Ray: Did you go, throughout your term at General Mills, and maybe more so in the beginning, ever think that, “Hey, I would just climb the ladder and accelerate and hopefully get to a very senior level at General Mills?”

Peter: Well, I’ll admit I’d came to General Mills with this notion of it’s near impossible to do that, that, you know, only the very, very few would ever get to do that so, you know, I’d be lucky to survive two years and, oh gosh, maybe I’d be lucky enough to survive three years. So it was never something that I had as my sort of plan A vision that I would end up as, you know, the CEO of General Mills, but more that, you know, I was going someplace where I knew every year was money in the bank, so to speak, you know, building career assets and, you know, either continue to do that on the merits of it or, you know, every year I spent there was valuable currency to take somewhere else. So, you know, I was quite open to both possibilities.

What surprised me a little bit was I reached a point where I thought, “Gosh, I’m just not that excited to keep doing this.” So that was where I started exploring new opportunities.

Ray: All right. So post-General Mills, you had a complete industry change, right? Did you, at all, entertain going to another packaged goods or something similar?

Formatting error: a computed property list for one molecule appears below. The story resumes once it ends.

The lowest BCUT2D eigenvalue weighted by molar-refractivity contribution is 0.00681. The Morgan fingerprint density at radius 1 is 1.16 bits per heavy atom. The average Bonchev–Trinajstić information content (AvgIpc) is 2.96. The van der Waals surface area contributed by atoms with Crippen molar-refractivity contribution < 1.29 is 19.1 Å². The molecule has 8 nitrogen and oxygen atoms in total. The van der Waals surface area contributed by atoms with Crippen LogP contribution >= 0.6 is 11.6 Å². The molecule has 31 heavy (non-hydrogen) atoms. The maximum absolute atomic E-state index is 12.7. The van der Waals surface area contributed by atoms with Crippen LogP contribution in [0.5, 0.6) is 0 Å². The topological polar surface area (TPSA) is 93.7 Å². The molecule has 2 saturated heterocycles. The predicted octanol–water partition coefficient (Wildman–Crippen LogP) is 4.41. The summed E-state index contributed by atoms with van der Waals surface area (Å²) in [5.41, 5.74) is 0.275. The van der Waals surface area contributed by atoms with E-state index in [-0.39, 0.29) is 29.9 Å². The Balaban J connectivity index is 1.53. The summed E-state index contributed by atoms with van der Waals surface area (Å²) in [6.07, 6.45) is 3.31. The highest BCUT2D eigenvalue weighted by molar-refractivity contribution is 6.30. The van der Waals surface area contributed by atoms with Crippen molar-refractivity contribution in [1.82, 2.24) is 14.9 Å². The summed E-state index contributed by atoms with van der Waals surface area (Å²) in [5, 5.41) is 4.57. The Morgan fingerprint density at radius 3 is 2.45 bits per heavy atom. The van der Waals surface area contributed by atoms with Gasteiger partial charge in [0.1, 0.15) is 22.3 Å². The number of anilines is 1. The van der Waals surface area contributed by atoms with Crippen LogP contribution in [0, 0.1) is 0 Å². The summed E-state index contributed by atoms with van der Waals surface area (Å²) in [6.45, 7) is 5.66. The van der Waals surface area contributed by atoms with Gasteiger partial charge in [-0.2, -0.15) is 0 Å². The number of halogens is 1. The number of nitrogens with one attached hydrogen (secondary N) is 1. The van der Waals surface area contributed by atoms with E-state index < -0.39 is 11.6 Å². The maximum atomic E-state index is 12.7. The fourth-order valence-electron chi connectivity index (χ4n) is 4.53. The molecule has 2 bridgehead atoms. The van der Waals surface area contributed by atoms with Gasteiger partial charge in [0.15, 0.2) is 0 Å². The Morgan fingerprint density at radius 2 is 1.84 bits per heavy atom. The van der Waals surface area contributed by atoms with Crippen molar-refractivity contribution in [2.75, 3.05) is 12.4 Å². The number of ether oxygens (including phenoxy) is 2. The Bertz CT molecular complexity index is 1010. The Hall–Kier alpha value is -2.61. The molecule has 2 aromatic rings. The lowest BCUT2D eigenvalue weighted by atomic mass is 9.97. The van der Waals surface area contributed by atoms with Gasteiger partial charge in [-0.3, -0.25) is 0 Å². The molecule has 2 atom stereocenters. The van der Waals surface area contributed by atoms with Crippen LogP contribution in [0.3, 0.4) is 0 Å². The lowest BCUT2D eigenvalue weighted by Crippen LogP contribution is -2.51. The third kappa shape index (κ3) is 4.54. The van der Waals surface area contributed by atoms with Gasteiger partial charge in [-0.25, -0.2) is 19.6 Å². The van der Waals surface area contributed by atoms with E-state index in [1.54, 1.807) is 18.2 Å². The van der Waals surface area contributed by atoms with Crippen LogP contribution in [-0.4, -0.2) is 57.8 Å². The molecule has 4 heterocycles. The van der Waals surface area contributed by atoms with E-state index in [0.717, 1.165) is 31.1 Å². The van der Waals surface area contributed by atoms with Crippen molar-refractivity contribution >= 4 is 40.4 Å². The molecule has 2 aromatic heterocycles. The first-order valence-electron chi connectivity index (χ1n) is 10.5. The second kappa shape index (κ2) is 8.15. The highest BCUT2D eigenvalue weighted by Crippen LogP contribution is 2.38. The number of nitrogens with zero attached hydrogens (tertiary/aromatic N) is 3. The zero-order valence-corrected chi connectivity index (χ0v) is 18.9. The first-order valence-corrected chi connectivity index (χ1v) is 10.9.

Peter: Well, you know, all along the way, actually, I think my fifth month at General Mills, I started getting [inaudible 00:31:06] calls and many of them were for, you know, foods companies and various sorts. But at that point, you know, I was thinking I’m looking for something that’s, you know, very generically different. So to do same thing, different food company wouldn’t have scratched the itch I was feeling for a very different set of challenges and issues.

You know, one theme throughout my, you know, career and life has been sort of craving variety, craving, you know, multiplicity of challenges. So in the course of, you know, poking around and talking to people, I happened onto an old friend who was at, what was called US West way back then, which was one of the baby bell companies post-AT&T breakup. And it was one of the more aggressive in terms of getting into unregulated space of wireless, and what we called multimedia, and eventually, cable television.

So, you know, that was sort of, in some ways, everything that, for me, the food industry was not. It was full of, you know, strategic people and massive change and tons and tons of innovation and lots of big questions to be sorted through, you know, Hollywood meets the phone company, meets the cable company, and where is it all gonna go. And what was really interesting is that a number of the companies in that space, US West among them, had never really had to develop a marketing discipline because they were regulated monopolies and marketing was you raise the price and you sent out a piece of mail talking to the customers, “Guess what, your price just went up.”